When Dendup Dema contested for Shongphu gewog’s mangmi position in Trashigang in 2011, she lost to her opponent by a single vote.
In the 2016 local government (LG) elections, she re-contested and won. She had two male opponents then.
She said that people in her community supported her during the last election and there is no gender bias. “My husband encouraged me to participate, saying we would share the household work.”
Dendup’s story is, however, one of the few success stories shared of 183 women who had gathered at a three-day Bhutan Network for Empowering Women (BNEW) Annual General Meeting (AGM) in Thimphu.
Many shared stories of discrimination, lack of family support, gender inequality and lack of trust for female candidates.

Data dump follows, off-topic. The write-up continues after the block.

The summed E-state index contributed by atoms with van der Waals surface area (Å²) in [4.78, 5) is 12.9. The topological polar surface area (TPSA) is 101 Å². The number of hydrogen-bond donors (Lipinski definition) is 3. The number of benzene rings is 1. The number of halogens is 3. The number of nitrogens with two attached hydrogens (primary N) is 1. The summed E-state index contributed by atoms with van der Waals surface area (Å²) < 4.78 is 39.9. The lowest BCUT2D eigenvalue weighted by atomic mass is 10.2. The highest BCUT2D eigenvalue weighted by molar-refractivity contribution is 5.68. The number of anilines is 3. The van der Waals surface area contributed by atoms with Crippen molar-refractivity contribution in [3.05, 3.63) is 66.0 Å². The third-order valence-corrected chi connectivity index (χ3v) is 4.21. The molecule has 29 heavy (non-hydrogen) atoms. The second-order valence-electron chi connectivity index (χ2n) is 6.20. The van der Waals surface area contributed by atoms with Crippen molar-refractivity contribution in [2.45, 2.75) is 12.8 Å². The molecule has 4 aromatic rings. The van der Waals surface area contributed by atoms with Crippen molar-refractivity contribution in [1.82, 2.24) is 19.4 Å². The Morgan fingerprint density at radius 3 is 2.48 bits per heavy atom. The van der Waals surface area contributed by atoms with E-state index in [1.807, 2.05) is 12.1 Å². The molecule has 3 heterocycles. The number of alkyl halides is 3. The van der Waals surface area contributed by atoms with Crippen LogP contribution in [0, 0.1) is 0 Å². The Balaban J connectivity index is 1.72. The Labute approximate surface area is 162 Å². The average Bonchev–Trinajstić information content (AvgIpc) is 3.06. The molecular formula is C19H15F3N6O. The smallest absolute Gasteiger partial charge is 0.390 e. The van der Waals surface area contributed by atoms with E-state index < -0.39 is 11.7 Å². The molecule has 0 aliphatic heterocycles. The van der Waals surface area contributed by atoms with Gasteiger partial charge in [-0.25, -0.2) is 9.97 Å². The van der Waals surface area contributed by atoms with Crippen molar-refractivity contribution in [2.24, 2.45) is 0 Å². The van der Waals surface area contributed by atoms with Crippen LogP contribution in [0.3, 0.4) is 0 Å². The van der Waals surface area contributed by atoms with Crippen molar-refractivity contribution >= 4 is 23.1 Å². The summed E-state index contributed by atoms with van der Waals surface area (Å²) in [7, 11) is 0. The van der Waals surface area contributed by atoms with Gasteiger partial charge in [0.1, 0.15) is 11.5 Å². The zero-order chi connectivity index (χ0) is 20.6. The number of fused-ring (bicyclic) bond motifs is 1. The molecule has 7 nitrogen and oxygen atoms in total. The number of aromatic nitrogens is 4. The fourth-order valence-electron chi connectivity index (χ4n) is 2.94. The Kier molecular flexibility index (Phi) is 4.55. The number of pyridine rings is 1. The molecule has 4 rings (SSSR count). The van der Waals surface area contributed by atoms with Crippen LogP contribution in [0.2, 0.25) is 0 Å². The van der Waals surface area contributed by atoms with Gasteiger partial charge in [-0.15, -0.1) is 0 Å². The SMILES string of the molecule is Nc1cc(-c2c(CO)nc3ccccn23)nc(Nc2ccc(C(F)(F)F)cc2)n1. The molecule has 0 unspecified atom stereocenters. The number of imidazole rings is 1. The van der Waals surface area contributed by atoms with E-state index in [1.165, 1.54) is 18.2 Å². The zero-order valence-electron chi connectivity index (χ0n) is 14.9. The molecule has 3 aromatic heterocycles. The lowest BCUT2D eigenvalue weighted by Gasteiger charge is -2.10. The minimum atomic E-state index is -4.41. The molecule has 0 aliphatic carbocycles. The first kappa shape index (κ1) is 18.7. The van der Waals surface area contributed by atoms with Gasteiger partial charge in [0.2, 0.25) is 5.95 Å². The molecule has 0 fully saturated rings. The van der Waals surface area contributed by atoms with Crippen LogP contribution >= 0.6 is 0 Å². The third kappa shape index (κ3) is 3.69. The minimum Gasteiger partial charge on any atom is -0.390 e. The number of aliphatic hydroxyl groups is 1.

Women, elected and non-elected, from across the country gathered at the AGM.
A former tshogpa from Paro, Sangay Lham, who contested for a gup’s position in 2016 election, said people are reluctant to vote for women. “People in my village encouraged me to contest for the gup’s post but people from other villagers did not vote for me.”
The participants stated that to pave the way forward, elected women should be counselled to be role models in the society, which would encourage people to vote for women. They suggested BNEW to continue its advocacy programmes in rural areas.
BNEW’s executive director, Phuntshok Chhoden, said BNEW has focused on building the capacity of women in local government and on keeping potential candidates prepared to participate in the third LG elections.
“We need to work on the third parliamentary elections,” she said. “A competition was also held to develop advocacy materials to raise awareness in the third parliamentary elections to promote women in leadership.”
BNEW last conducted the AGM in 2015 with more than 300 women participants. The three-day AGM ended on December 23. The meeting also advocated the participants on the use of social media, public speaking and body language.